Hard to believe, but it was only less than a century ago that women first earned the right to vote (on the same terms as men).
In England, as depicted here in the film Suffragette, thanks to the Representation of the People Act, in 1928.
And, in the U.S., with the 19th amendment, in 1920.
Carey Mulligan swung by San Francisco recently to talk about the strong women who led the suffrage movement in England, which, at times required militant activism.
“The effort was always to protect human life”, she said on the red carpet in advance of a spotlight award in her honor at the Mill Valley Film Festival. “No one was ever harmed by the suffragettes. In a way, you can’t compare it to modern day action. These women were reacting to forty years of campaigning very peacefully and politely and getting nowhere with it. This came out of that relentless struggle.”
We burn things cause war is the only language men listen to.
— Maud (Carie Mulligan) in ‘Suffragette’
“It showed how hard-fought the vote was and feels so important today when we’re still fighting for equality”, director Sarah Gavron told me in this special Stark Insider video feature (watch above). “But it’s also important to show how far we’ve come.”
Suffragette screened as part of closing night at MVFF. Fittingly enough. Programming director Zoe Elton had emphasized a strong female component in this year’s line-up of films and panels. With “Mind the Gap” (a term borrowed from subway gaps between track and curb in the London Tube), the festival, now in its 38th year, wanted to emphasize the success of women in Hollywood – yet to also shed a light on the challenges that remain. On opening weekend, for instance, esteemed director Catherine Hardwicke, brought her new film Miss You Already to town, as well as hosted an enlightening panel on what it takes to direct indie and big budget films alike, including her mega-blockbuster Twilight — which, in 2008, was the highest grossing female-directed film of all time.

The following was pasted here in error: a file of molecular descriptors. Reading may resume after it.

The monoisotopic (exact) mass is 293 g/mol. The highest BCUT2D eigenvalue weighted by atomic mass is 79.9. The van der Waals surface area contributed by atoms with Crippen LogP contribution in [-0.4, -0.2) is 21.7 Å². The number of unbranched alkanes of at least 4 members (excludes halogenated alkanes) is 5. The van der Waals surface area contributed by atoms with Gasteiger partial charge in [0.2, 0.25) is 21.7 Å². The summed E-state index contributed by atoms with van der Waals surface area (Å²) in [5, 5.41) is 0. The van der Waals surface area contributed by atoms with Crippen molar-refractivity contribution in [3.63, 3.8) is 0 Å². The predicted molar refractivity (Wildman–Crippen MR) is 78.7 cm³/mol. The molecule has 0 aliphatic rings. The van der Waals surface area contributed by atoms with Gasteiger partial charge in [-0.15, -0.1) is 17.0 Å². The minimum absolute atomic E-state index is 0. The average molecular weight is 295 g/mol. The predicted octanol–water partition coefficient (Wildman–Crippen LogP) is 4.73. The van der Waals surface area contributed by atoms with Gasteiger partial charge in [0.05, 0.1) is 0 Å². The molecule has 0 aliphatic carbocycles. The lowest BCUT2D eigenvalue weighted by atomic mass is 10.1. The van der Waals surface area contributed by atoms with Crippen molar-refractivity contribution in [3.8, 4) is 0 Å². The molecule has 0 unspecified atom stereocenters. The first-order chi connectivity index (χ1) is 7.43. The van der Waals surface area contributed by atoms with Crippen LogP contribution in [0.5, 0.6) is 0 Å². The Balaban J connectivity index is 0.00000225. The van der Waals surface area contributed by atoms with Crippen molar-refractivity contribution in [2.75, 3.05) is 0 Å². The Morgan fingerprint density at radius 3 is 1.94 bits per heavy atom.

“This film is so overdue,” said Mulligan, emphatically, surrounded by an enthusiastic mix of fans, journalists and film industry reps.
Earlier the assembled press had thought she might have become overcome with emotion upon arrival at the Rafael film center. Then we learned she was experiencing allergic reactions (hello, California) and was taking quick breaks behind the curtain so her assistant could help wipe away tears. Still, emotion — and celebration — lit up this particular evening. Zoe Elton moderated a spirited and entertaining chat with Gavron and Mulligan, who was presented with a special MVFF award for her stellar career accomplishments (already!).
This film is so overdue.
Carey Mulligan’s performances have been praised, from television (The Walker) and high profile films (Drive with Ryan Gosling, and The Great Gatsby with Leonardo DiCaprio) to the Broadway stage (Skylight).
Watch as I catch up with the London-born actress to get a glimpse into what it takes to build such a successful career, and how a film like Suffragette can help raise awareness of such an important moment in our history.